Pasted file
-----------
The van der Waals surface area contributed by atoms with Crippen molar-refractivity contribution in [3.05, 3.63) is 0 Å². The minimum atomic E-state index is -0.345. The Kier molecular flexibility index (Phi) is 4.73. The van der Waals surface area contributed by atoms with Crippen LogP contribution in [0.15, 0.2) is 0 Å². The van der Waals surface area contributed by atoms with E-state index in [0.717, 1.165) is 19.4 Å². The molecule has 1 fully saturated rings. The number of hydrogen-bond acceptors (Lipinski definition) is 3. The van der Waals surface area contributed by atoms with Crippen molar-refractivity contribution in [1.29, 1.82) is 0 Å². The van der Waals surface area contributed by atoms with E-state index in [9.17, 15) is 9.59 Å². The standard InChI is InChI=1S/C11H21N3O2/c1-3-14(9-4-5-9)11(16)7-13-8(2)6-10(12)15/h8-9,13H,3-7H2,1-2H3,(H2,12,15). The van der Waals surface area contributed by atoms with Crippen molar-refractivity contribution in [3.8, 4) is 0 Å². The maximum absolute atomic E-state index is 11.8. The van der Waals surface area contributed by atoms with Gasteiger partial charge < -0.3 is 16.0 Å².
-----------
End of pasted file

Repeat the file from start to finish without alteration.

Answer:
The van der Waals surface area contributed by atoms with Crippen molar-refractivity contribution in [3.05, 3.63) is 0 Å². The minimum atomic E-state index is -0.345. The Kier molecular flexibility index (Phi) is 4.73. The van der Waals surface area contributed by atoms with Crippen LogP contribution in [0.15, 0.2) is 0 Å². The van der Waals surface area contributed by atoms with E-state index in [0.717, 1.165) is 19.4 Å². The molecule has 1 fully saturated rings. The number of hydrogen-bond acceptors (Lipinski definition) is 3. The van der Waals surface area contributed by atoms with Crippen molar-refractivity contribution in [1.29, 1.82) is 0 Å². The van der Waals surface area contributed by atoms with E-state index in [9.17, 15) is 9.59 Å². The standard InChI is InChI=1S/C11H21N3O2/c1-3-14(9-4-5-9)11(16)7-13-8(2)6-10(12)15/h8-9,13H,3-7H2,1-2H3,(H2,12,15). The van der Waals surface area contributed by atoms with Crippen molar-refractivity contribution in [3.8, 4) is 0 Å². The maximum absolute atomic E-state index is 11.8. The van der Waals surface area contributed by atoms with Gasteiger partial charge < -0.3 is 16.0 Å².